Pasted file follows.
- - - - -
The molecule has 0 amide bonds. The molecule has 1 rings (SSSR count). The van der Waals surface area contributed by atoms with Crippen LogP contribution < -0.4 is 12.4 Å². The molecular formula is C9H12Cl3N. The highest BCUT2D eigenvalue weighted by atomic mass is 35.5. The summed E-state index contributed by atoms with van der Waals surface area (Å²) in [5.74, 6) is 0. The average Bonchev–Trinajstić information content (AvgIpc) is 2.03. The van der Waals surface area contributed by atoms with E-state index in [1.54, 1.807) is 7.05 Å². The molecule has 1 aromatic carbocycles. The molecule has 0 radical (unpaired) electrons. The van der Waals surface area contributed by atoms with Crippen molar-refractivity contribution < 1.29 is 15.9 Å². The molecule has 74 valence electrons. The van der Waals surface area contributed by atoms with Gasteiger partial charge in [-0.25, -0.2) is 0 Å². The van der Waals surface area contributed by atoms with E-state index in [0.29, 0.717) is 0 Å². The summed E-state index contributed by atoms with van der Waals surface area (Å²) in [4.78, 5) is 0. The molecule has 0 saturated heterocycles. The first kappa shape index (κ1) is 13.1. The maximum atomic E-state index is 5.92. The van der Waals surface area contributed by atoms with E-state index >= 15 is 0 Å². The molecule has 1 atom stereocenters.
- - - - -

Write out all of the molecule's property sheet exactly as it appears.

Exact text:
The molecule has 0 amide bonds. The molecule has 1 rings (SSSR count). The van der Waals surface area contributed by atoms with Crippen LogP contribution < -0.4 is 12.4 Å². The molecular formula is C9H12Cl3N. The highest BCUT2D eigenvalue weighted by atomic mass is 35.5. The summed E-state index contributed by atoms with van der Waals surface area (Å²) in [5.74, 6) is 0. The average Bonchev–Trinajstić information content (AvgIpc) is 2.03. The van der Waals surface area contributed by atoms with E-state index in [1.54, 1.807) is 7.05 Å². The molecule has 1 aromatic carbocycles. The molecule has 0 radical (unpaired) electrons. The van der Waals surface area contributed by atoms with Crippen molar-refractivity contribution < 1.29 is 15.9 Å². The molecule has 74 valence electrons. The van der Waals surface area contributed by atoms with Gasteiger partial charge in [-0.25, -0.2) is 0 Å². The van der Waals surface area contributed by atoms with E-state index in [0.29, 0.717) is 0 Å². The summed E-state index contributed by atoms with van der Waals surface area (Å²) in [4.78, 5) is 0. The molecule has 0 saturated heterocycles. The first kappa shape index (κ1) is 13.1. The maximum atomic E-state index is 5.92. The van der Waals surface area contributed by atoms with E-state index >= 15 is 0 Å². The molecule has 1 atom stereocenters.